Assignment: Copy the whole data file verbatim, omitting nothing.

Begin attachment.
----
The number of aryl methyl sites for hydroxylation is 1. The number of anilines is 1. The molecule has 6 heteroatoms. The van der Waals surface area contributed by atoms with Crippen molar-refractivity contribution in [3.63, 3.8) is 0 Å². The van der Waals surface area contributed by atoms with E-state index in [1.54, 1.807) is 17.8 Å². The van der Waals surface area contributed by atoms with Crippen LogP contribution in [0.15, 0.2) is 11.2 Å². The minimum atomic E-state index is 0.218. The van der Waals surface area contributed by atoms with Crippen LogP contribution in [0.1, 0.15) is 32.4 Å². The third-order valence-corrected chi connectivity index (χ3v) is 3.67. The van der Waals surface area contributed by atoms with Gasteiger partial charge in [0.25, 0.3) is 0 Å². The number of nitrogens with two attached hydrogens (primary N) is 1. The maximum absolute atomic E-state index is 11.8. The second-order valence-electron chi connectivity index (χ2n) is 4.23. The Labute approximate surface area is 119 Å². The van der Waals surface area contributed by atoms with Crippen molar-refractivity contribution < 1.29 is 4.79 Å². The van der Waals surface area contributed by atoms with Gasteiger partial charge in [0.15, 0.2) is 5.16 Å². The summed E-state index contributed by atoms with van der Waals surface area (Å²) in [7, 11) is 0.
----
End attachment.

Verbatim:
The number of aryl methyl sites for hydroxylation is 1. The number of anilines is 1. The molecule has 6 heteroatoms. The van der Waals surface area contributed by atoms with Crippen molar-refractivity contribution in [3.63, 3.8) is 0 Å². The van der Waals surface area contributed by atoms with E-state index in [1.54, 1.807) is 17.8 Å². The van der Waals surface area contributed by atoms with Crippen LogP contribution in [0.15, 0.2) is 11.2 Å². The minimum atomic E-state index is 0.218. The van der Waals surface area contributed by atoms with Crippen LogP contribution in [0.1, 0.15) is 32.4 Å². The third-order valence-corrected chi connectivity index (χ3v) is 3.67. The van der Waals surface area contributed by atoms with Gasteiger partial charge in [0.25, 0.3) is 0 Å². The number of nitrogens with two attached hydrogens (primary N) is 1. The maximum absolute atomic E-state index is 11.8. The second-order valence-electron chi connectivity index (χ2n) is 4.23. The Labute approximate surface area is 119 Å². The van der Waals surface area contributed by atoms with Crippen molar-refractivity contribution < 1.29 is 4.79 Å². The van der Waals surface area contributed by atoms with Gasteiger partial charge in [0.15, 0.2) is 5.16 Å². The summed E-state index contributed by atoms with van der Waals surface area (Å²) in [7, 11) is 0.